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09-08-2023 15:48

European Commission adopts European Sustainability Reporting Standards (ESRS)

The European Sustainability Reporting Standards (ESRS) are a core component of the EU’s sustainability agenda, intended to boost the transparency and comparability of corporate sustainability reporting. While many of the reporting areas initially proposed to be mandatory for corporates were diluted to voluntary before being adopted, the European Commission said it aimed to strike a balance between limiting the reporting burden on companies while enabling them to show their sustainability efforts.

The European Commission on 31 July formally adopted the European Sustainability Reporting Standards (ESRS), marking a final step in the long project of aligning disclosures across regulations as well as setting the stage for increased interoperability of sustainability reporting further afield.

The ESRS were adopted under the Corporate Sustainability Reporting Directive (CSRD) following a brief public consultation period. In order to reflect feedback, largely from corporate entities, on the potential reporting burden of EFRAG’s initial ESRS proposal, the Commission elected to reduce the volume of data such entities are obliged to disclose. Relative to the proposed draft standards, which we previously outlined here, the final standards appear somewhat weaker with regard to the volume and depth of mandatory disclosure, with many fields now only to be disclosed if deemed adequately material by the reporting entity.

As highlighted in the European Commission’s Q&A, the following key changes have been made:

1. The Commission has introduced additional phase-in provisions for certain reporting requirements. Biodiversity and social components saw the bulk of prolonged phase-in periods, which largely apply to companies with fewer than 750 employees.

2. The Commission has provided more “flexibility” to allow entities to define the precise scope of relevant disclosure by labelling some disclosure requirements as “subject to materiality.” In key disclosure areas, including those relating to climate and the company’s own workforce, the reporting company may now omit information it considers not relevant. Counter to the draft ESRS seen by the Commission, only the “General Disclosures” standard (ESRS 2) is now mandatory for all companies.

3. A number of data points proposed to be mandatory, largely relating to biodiversity planning and extended workforce, have been reduced to voluntary disclosures. The Commission justified the step as necessary to lower the reporting burden associated with reporting of data “currently considered most challenging or costly for companies.”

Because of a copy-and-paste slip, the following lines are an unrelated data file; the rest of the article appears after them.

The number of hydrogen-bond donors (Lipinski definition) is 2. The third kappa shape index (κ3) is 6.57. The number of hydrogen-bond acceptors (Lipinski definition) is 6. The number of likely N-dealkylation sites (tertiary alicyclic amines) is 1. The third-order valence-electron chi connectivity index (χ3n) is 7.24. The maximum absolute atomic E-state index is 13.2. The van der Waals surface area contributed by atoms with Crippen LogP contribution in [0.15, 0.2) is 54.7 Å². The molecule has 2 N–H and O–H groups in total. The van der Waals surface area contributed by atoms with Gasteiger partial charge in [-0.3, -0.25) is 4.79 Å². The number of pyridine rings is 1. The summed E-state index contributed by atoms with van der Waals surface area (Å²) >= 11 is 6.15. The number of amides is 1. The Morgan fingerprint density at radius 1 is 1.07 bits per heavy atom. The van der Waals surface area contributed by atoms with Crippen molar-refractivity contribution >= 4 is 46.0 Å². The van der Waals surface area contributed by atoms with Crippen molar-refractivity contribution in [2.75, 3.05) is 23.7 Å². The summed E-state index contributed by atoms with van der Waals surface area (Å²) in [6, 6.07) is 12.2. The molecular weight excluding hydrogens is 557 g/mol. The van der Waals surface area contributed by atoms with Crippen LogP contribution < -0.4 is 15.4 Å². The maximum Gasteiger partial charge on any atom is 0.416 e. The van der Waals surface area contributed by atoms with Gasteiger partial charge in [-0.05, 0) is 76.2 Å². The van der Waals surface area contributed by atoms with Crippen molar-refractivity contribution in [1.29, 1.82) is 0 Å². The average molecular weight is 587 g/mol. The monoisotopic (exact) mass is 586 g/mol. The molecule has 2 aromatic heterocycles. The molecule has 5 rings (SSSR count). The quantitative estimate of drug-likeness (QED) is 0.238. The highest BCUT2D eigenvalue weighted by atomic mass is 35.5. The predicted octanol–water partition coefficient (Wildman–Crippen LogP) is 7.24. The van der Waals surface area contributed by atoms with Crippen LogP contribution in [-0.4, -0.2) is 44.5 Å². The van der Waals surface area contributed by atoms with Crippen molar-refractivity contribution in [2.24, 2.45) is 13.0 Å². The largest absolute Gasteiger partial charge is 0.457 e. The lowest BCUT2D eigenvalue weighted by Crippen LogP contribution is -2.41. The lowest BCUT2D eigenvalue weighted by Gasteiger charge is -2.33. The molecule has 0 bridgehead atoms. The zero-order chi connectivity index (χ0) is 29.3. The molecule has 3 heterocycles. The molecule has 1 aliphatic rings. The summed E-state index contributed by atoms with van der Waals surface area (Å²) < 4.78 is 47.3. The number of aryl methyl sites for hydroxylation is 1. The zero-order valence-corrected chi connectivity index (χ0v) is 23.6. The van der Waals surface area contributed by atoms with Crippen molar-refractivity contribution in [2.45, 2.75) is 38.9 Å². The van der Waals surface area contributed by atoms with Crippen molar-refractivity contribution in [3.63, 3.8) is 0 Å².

A number of data points proposed to be mandatory, largely relating to biodiversity planning and extended workforce, have been reduced to voluntary disclosures.

Benefits beyond the scope of EU regulation

While it is disappointing that the mandatory nature of the ESRS has been diluted, particularly as biodiversity frequently appears on the list of disclosures that are now “subject to materiality,” the final adoption of the ESRS represents a significant step forward in corporate sustainability. In addition to the impressive scale of coverage the ESRS will have under the CSRD, we expect additional benefits beyond the scope of EU regulation:

1. The formalisation of the detail in the “double materiality” perspective outlined in the CSRD expands on previous approaches to materiality reporting and provides an avenue to impact reporting that may be adopted elsewhere. The ESRS require companies to report on their impacts on people and the external environment alongside the reporting of financial risks and opportunities impacted by environmental and social issues. This obligation to report on both sides of the impact equation can be used as a blueprint for understanding the importance of full value chain and broader stakeholder impacts.

2. The high level of alignment and “very high degree of interoperability” between the ESRS standards, International Sustainability Standards Board (ISSB) and the Global Reporting Initiative (GRI) will accelerate the availability of quality and comparable sustainability information globally. In addition to benefitting financial market participants and other stakeholders through the accelerated availability of such data, global reporting entities stand to benefit through the avoidance of potential double reporting across jurisdictions. Both the GRI and the ISSB have welcomed the formal adoption of the ESRS.

The who and the when

With some exceptions, the CSRD applies to all large listed and unlisted companies that meet at least two of the following criteria:

  • Balance sheet total of more than €20m
  • Net turnover of more than €40m
  • Average number of employees during the financial year of more than 250

Compliance with the new reporting regulations will be phased in over time, dependent on the profile of the organisation:

  • January 2024: companies already subject to the Non-Financial Reporting Directive (reporting in 2025 on 2024 data)
  • January 2025: large companies not currently subject to the Non-Financial Reporting Directive (reporting in 2026 on 2025 data)
  • January 2026: listed SMEs and other undertakings (reporting in 2027 on 2026 data)
  • January 2028: non-EU companies with significant undertakings in the EU (reporting in 2029 on 2028 data)

It is worth noting that some SMEs have been granted three additional years to achieve compliance with the CSRD and may opt out until 2028.


David Ray
Nordea Sustainable Finance Advisory

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